Gum Disease and its association with other health issues

Researchers have found that the same bacteria and viruses that live in your mouth and cause gum disease are also linked to other health problems, i.e. heart disease, stroke, diabetes, and premature births.

For people with diabetes, it is important to see a dentist regularly. This is because your saliva can contain high sugar levels, and you may be more likely to develop tooth decay if you are diabetic. Diabetes also contributes to gum disease because your body is less resistant to infection making you a higher risk for periodontal disease.

During pregnancy your body experiences hormonal changes. These changes can affect many of the tissues in your body, including your gums. Your gums can become sensitive, and at times react to the hormonal changes. This may make you more susceptible to gum disease. In addition, recent studies suggest that pregnant women with gum disease are seven times more likely to deliver pre-term, low birth weight babies.

What is Gum Disease?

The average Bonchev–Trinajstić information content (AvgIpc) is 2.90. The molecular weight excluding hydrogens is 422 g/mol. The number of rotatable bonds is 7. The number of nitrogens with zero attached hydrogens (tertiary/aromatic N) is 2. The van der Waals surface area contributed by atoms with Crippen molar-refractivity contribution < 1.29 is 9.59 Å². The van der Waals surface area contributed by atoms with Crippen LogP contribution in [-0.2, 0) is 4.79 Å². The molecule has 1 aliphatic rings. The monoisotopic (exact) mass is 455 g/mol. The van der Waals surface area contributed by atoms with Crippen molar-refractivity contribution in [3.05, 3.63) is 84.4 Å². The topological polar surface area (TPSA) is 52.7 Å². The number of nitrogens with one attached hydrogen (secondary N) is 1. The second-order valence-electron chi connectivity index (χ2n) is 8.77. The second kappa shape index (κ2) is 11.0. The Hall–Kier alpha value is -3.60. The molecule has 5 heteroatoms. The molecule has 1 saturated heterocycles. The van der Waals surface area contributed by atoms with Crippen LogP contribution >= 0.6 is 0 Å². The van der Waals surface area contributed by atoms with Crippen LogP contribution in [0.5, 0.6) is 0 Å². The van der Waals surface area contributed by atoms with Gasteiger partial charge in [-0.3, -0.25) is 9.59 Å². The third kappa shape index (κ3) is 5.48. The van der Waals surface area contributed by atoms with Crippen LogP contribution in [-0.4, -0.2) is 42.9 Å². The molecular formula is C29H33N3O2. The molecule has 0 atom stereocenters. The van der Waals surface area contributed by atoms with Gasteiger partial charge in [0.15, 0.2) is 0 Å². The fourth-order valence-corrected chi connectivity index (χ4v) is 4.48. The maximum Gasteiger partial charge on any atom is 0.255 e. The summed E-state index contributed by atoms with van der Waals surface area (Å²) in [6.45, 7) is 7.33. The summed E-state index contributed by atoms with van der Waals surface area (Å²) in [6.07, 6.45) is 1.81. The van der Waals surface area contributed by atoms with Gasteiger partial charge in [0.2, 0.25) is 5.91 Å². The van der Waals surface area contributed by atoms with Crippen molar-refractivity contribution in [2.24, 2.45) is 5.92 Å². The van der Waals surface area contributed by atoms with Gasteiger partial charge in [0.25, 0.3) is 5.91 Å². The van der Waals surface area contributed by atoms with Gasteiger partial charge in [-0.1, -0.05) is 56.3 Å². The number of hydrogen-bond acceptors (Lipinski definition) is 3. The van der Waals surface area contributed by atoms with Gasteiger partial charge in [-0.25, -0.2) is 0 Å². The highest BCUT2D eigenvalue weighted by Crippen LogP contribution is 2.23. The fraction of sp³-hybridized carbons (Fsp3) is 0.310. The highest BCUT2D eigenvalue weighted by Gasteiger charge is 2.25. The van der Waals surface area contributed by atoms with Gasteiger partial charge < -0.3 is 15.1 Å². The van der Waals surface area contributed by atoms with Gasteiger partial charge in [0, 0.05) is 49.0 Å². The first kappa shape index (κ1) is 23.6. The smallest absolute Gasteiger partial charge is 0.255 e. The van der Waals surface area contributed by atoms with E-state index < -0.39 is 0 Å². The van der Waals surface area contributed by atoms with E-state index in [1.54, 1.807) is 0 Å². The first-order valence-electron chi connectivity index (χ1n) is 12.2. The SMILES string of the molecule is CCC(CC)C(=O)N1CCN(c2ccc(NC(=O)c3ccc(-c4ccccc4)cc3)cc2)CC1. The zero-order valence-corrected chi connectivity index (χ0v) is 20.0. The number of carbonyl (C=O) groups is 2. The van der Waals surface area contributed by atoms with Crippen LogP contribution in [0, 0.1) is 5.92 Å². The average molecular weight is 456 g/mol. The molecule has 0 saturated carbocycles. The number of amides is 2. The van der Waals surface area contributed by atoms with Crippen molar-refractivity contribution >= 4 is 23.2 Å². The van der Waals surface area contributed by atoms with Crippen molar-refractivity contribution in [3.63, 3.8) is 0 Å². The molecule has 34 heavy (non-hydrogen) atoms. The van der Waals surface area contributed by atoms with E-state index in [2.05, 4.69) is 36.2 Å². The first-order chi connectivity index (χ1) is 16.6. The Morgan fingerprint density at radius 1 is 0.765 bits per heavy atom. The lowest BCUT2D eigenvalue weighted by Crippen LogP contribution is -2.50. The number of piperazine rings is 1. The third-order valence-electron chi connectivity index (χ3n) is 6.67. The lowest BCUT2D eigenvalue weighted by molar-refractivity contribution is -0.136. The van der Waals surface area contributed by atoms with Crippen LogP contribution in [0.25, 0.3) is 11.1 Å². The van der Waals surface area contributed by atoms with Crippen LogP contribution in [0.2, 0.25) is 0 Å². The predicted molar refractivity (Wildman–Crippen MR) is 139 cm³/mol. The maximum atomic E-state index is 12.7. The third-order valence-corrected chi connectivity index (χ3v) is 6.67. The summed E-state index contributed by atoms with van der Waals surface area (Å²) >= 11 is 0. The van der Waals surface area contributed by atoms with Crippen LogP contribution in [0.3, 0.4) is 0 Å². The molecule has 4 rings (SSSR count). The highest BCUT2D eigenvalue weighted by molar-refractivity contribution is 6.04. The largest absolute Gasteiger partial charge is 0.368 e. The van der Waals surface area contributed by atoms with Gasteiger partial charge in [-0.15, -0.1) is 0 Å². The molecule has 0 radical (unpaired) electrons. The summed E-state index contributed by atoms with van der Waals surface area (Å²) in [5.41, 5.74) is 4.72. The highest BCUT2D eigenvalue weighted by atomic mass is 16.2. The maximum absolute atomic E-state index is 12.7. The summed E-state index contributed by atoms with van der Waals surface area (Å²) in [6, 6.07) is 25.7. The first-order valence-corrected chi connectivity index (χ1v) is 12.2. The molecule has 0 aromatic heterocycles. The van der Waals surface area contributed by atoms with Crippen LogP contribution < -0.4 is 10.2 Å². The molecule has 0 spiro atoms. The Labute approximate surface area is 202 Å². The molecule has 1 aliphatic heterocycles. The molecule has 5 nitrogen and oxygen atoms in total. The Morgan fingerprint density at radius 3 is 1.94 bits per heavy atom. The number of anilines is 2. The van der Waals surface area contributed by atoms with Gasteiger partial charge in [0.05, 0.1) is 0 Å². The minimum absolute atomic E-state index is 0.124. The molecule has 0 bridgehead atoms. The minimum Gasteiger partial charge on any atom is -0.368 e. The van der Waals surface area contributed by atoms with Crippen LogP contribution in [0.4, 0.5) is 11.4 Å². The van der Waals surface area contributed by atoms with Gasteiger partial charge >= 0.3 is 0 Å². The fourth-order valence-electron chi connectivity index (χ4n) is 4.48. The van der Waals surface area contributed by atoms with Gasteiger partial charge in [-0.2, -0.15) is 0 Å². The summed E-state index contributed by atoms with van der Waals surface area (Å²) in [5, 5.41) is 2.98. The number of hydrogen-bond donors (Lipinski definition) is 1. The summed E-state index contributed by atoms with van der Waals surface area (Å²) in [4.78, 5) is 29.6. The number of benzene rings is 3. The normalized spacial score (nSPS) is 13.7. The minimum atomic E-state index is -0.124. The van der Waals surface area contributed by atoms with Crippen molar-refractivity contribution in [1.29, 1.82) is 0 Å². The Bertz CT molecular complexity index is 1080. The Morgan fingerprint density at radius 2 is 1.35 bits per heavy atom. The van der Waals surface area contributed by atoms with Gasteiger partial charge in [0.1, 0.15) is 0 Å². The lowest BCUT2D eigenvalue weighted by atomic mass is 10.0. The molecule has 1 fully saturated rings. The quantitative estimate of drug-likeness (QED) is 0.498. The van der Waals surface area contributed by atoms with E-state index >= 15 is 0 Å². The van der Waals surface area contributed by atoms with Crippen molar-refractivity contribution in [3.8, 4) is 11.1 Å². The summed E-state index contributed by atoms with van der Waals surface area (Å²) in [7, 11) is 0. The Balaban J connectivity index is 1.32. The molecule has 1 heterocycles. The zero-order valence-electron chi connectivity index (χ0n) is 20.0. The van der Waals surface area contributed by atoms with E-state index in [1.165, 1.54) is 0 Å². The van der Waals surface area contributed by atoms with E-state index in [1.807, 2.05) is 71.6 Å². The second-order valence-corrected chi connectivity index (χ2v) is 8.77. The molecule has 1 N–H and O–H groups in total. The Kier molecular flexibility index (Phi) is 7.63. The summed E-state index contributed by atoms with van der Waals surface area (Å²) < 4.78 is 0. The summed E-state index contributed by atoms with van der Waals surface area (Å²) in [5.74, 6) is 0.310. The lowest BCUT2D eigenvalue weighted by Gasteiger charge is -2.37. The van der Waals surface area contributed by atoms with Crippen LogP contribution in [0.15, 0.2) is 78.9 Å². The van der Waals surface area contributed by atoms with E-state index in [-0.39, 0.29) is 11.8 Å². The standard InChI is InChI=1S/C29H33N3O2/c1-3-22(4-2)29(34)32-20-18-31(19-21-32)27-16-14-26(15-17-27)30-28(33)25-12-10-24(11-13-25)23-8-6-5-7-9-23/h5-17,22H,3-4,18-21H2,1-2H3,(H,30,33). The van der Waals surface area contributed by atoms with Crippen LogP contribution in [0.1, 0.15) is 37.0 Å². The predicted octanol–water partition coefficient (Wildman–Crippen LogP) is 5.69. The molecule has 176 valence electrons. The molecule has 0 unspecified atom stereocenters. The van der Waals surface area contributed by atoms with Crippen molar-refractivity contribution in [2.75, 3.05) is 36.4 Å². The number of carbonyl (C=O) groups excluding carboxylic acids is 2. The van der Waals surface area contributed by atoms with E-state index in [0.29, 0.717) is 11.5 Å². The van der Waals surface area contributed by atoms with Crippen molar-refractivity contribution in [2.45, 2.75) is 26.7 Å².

Gum disease is also known as gingivitis or periodontitis, depending on its severity. Periodontitis is a chronic bacterial infection that affects approximately 34% of the American population over age 30. About 5% – 15% of adults have a severe form of periodontitis, which leads to tooth loss. The disease begins as an inflammation of the gum tissue known as gingivitis. The main symptom is bleeding, for example when tooth brushing. Gingivitis is the mildest form of periodontal disease. It causes the gums to become red, swollen, and bleed easily. Gingivitis is reversible with professional treatment and good oral home care. Gingivitis can progress to periodontitis, which is when the destructive inflammatory process extends into the surrounding bone. If left untreated, periodontitis can lead to tooth loss because of the loss of supporting bone.

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